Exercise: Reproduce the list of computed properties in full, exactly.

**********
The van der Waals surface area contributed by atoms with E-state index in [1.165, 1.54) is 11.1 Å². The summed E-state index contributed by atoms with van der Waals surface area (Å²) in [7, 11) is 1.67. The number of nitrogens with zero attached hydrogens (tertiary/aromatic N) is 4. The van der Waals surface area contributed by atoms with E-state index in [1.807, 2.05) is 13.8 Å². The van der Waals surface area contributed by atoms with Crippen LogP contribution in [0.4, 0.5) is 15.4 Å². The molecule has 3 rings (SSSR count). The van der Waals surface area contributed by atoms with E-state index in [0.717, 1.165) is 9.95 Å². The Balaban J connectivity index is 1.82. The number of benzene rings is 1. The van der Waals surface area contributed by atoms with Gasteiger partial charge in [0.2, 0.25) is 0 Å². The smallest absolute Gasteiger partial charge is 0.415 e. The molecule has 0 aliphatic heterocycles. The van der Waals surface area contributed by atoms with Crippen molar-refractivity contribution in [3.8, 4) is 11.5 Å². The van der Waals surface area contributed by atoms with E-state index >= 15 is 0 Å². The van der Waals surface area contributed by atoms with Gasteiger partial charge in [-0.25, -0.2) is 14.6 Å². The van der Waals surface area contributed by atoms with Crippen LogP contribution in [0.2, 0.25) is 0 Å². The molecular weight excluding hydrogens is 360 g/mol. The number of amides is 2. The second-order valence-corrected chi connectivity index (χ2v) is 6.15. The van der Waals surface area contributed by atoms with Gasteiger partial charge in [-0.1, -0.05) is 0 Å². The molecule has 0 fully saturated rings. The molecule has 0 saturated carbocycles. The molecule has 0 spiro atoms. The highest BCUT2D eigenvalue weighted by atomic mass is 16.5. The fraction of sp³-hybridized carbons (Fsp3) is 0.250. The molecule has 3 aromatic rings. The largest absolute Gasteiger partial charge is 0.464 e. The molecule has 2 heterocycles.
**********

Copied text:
The van der Waals surface area contributed by atoms with E-state index in [1.165, 1.54) is 11.1 Å². The summed E-state index contributed by atoms with van der Waals surface area (Å²) in [7, 11) is 1.67. The number of nitrogens with zero attached hydrogens (tertiary/aromatic N) is 4. The van der Waals surface area contributed by atoms with E-state index in [1.807, 2.05) is 13.8 Å². The van der Waals surface area contributed by atoms with Crippen LogP contribution in [0.4, 0.5) is 15.4 Å². The molecule has 3 rings (SSSR count). The van der Waals surface area contributed by atoms with E-state index in [0.717, 1.165) is 9.95 Å². The Balaban J connectivity index is 1.82. The number of benzene rings is 1. The van der Waals surface area contributed by atoms with Gasteiger partial charge in [0.2, 0.25) is 0 Å². The smallest absolute Gasteiger partial charge is 0.415 e. The molecule has 0 aliphatic heterocycles. The van der Waals surface area contributed by atoms with Crippen molar-refractivity contribution in [3.8, 4) is 11.5 Å². The van der Waals surface area contributed by atoms with E-state index >= 15 is 0 Å². The van der Waals surface area contributed by atoms with Gasteiger partial charge in [-0.25, -0.2) is 14.6 Å². The van der Waals surface area contributed by atoms with Crippen LogP contribution in [0.2, 0.25) is 0 Å². The molecular weight excluding hydrogens is 360 g/mol. The number of amides is 2. The second-order valence-corrected chi connectivity index (χ2v) is 6.15. The van der Waals surface area contributed by atoms with Gasteiger partial charge in [-0.1, -0.05) is 0 Å². The molecule has 0 fully saturated rings. The molecule has 0 saturated carbocycles. The molecule has 0 spiro atoms. The highest BCUT2D eigenvalue weighted by atomic mass is 16.5. The fraction of sp³-hybridized carbons (Fsp3) is 0.250. The molecule has 3 aromatic rings. The largest absolute Gasteiger partial charge is 0.464 e. The molecule has 2 heterocycles.